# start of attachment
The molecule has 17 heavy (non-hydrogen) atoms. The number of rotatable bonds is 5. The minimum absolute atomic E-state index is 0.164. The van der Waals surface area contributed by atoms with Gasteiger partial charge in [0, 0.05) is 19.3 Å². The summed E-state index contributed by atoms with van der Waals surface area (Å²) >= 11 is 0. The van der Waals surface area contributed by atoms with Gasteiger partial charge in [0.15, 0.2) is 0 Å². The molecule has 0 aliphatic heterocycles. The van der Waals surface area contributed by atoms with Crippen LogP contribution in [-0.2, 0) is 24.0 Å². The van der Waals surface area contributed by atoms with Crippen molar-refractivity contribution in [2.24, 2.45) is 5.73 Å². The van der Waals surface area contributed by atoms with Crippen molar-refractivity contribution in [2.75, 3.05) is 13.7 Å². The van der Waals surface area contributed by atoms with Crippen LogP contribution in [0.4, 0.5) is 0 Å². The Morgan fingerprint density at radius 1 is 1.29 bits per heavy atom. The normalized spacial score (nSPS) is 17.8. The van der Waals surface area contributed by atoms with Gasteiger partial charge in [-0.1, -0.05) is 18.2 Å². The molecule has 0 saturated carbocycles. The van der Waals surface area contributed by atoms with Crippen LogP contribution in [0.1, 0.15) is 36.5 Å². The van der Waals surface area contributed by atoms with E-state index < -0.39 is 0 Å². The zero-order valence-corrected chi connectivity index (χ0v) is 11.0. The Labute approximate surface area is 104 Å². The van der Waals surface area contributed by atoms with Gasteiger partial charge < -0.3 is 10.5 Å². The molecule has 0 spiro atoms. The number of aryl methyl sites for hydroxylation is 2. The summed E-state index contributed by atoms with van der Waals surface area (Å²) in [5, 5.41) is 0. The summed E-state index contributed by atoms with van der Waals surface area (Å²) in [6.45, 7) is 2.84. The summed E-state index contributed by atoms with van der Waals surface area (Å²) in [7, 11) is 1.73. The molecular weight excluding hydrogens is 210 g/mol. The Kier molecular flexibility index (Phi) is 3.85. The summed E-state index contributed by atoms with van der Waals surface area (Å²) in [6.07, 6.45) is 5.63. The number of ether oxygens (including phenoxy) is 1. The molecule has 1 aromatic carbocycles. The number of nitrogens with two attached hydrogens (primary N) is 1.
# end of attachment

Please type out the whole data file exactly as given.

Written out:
The molecule has 17 heavy (non-hydrogen) atoms. The number of rotatable bonds is 5. The minimum absolute atomic E-state index is 0.164. The van der Waals surface area contributed by atoms with Gasteiger partial charge in [0, 0.05) is 19.3 Å². The summed E-state index contributed by atoms with van der Waals surface area (Å²) >= 11 is 0. The van der Waals surface area contributed by atoms with Gasteiger partial charge in [0.15, 0.2) is 0 Å². The molecule has 0 aliphatic heterocycles. The van der Waals surface area contributed by atoms with Crippen LogP contribution in [-0.2, 0) is 24.0 Å². The van der Waals surface area contributed by atoms with Crippen molar-refractivity contribution in [2.24, 2.45) is 5.73 Å². The van der Waals surface area contributed by atoms with Crippen molar-refractivity contribution in [2.75, 3.05) is 13.7 Å². The van der Waals surface area contributed by atoms with Crippen LogP contribution in [0.4, 0.5) is 0 Å². The Morgan fingerprint density at radius 1 is 1.29 bits per heavy atom. The normalized spacial score (nSPS) is 17.8. The van der Waals surface area contributed by atoms with Gasteiger partial charge in [-0.1, -0.05) is 18.2 Å². The molecule has 0 saturated carbocycles. The van der Waals surface area contributed by atoms with Crippen LogP contribution in [0.1, 0.15) is 36.5 Å². The van der Waals surface area contributed by atoms with E-state index < -0.39 is 0 Å². The zero-order valence-corrected chi connectivity index (χ0v) is 11.0. The Labute approximate surface area is 104 Å². The van der Waals surface area contributed by atoms with Gasteiger partial charge < -0.3 is 10.5 Å². The molecule has 0 spiro atoms. The number of aryl methyl sites for hydroxylation is 2. The summed E-state index contributed by atoms with van der Waals surface area (Å²) in [5, 5.41) is 0. The summed E-state index contributed by atoms with van der Waals surface area (Å²) in [6.45, 7) is 2.84. The summed E-state index contributed by atoms with van der Waals surface area (Å²) in [7, 11) is 1.73. The molecular weight excluding hydrogens is 210 g/mol. The Kier molecular flexibility index (Phi) is 3.85. The summed E-state index contributed by atoms with van der Waals surface area (Å²) in [6.07, 6.45) is 5.63. The number of ether oxygens (including phenoxy) is 1. The molecule has 1 aromatic carbocycles. The number of nitrogens with two attached hydrogens (primary N) is 1.